“The first of these great manuscripts already referred to which came into possession of Europe was the Vatican Codex. Whence it was acquired by the Vatican Library is not known; but it appears in the first catalogue of that collection, which dates from the year 1475. The manuscript embraces both the Old and New Testaments. Of the latter it contains the four Gospels, the Acts, the seven Catholic Epistles, nine of the Pauline Epistles, and the Epistle to the Hebrews as far as ix. 14, from which verse to the end of the New Testament it is deficient; so that not only the last chapters of Hebrews, but the Epistle to Timothy, Titus and Philemon as well as the Revelation, are missing. The peculiarities of the writing, the arrangement of the manuscript, and the character of the text – especially certain very remarkable readings – all combine to place the execution of the Codex in the fourth century.
“The Alexandrine Codex was presented to King Charles the First in 1628 by Cyril Lucar, Patriarch of Constantinople, who had himself brought it from Alexandria, of which place he was formerly Patriarch, and whence it derives its name. It contains both the Old and New Testaments. Of the New the following passages are wanting: Matt. 1:1 to 25:6; John 6:50 to 8:52; 2 Cor. 4:13 to 12:6... It would appear to have been written about the middle of the fifth century.
“The Sinaitic Codex I was myself so happy as to discover in 1844 and 1859, at the Convent of St. Catherine on Mount Sinai, in the later of which years I brought it to Russia to the Emperor Alexander the Second, at whose instance my second journey to the East was undertaken. It contains both Old and New Testaments – the latter perfect without the loss of a single leaf... All the considerations which tend to fix the date of manuscripts lead to the conclusion that the Sinaitic Codex belongs to the middle of the fourth century. Indeed, the evidence is clearer in this case than in that of the Vatican Codex; and it is not improbable (which cannot be the case with the Vatican MS.) that it is one of the fifty copies of which the Emperor Constantine in the year 331 directed to be made for Byzantium, under the care of Eusebius of Caesarea. In this case it is a natural inference that it was sent from Byzantium to the monks of St. Catherine by the Emperor Justinian, the founder of the convent. The entire Codex was published by its discoverer, under the orders of the Emperor of Russia, in 1862, with the most scrupulous exactness, and in a truly magnificent shape, and the New Testament portion was issued in a portable form in 1863 and 1865.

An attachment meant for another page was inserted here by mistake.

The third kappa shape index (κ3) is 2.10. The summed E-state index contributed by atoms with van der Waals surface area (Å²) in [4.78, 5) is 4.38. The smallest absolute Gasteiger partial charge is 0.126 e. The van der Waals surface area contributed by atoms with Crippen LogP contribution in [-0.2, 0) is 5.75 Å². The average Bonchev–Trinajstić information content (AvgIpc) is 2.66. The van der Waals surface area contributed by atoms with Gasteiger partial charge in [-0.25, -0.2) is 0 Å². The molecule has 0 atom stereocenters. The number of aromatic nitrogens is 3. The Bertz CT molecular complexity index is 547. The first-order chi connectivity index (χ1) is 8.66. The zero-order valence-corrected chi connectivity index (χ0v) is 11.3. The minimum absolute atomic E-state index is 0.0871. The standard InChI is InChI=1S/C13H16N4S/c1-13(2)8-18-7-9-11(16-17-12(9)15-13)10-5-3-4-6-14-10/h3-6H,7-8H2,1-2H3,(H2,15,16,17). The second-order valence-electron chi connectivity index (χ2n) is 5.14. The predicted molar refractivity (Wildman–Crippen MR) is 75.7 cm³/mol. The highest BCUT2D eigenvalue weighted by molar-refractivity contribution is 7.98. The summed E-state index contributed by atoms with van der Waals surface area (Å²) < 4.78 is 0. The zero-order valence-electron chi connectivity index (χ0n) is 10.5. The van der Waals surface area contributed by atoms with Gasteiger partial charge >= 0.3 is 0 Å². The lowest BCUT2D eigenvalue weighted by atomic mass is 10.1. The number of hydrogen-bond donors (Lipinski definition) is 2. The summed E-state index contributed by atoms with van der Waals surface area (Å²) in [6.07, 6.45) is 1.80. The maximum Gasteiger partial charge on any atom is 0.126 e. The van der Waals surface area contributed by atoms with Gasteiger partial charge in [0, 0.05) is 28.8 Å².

“These considerations seem to show that the first place among the three great manuscripts, both for age and extent, is held by the Sinaitic Codex, the second by the Vatican, and the third by the Alexandrine. And this order is completely confirmed by the text they exhibit, which is not merely that which was accepted in the East at the time they were copied; but, having been written by Alexandrine copyists who knew but little of Greek, and therefore had no temptation to make alterations, they remain in a high degree faithful to the text which was accepted through a large portion of Christendom in the third and second centuries. The proof of this is their agreement with the most ancient translations – namely, the so‑called Italic, made in the second century in proconsul Africa; the Syriac Gospels of the same date, now transferred from the convents of the Nitrian desert to the British Museum; and the Coptic version of the third century. It is confirmed also by their agreement with the oldest of the Fathers, such as Irenaeus, Tertullian, Clement and Origen.
“These remarks apply to the Sinaitic Codex – which is remarkably close in its agreement to the ‘Italic’ version – more than they do to the Vatican MS., and still more so than the Alexandrine, which, however, is of far more value in the Acts, Epistles and Apocalypse than it is in the Gospels.
“No single work of ancient Greek classical literature can command three such original witnesses as the Sinaitic, Vatican and Alexandrine Manuscripts, to the integrity and accuracy of its text. That they are available in the case of a book which is at once the most sacred and the most important in the world is matter for the deepest thankfulness to God.”
To be continued in No. 467B, August 1995.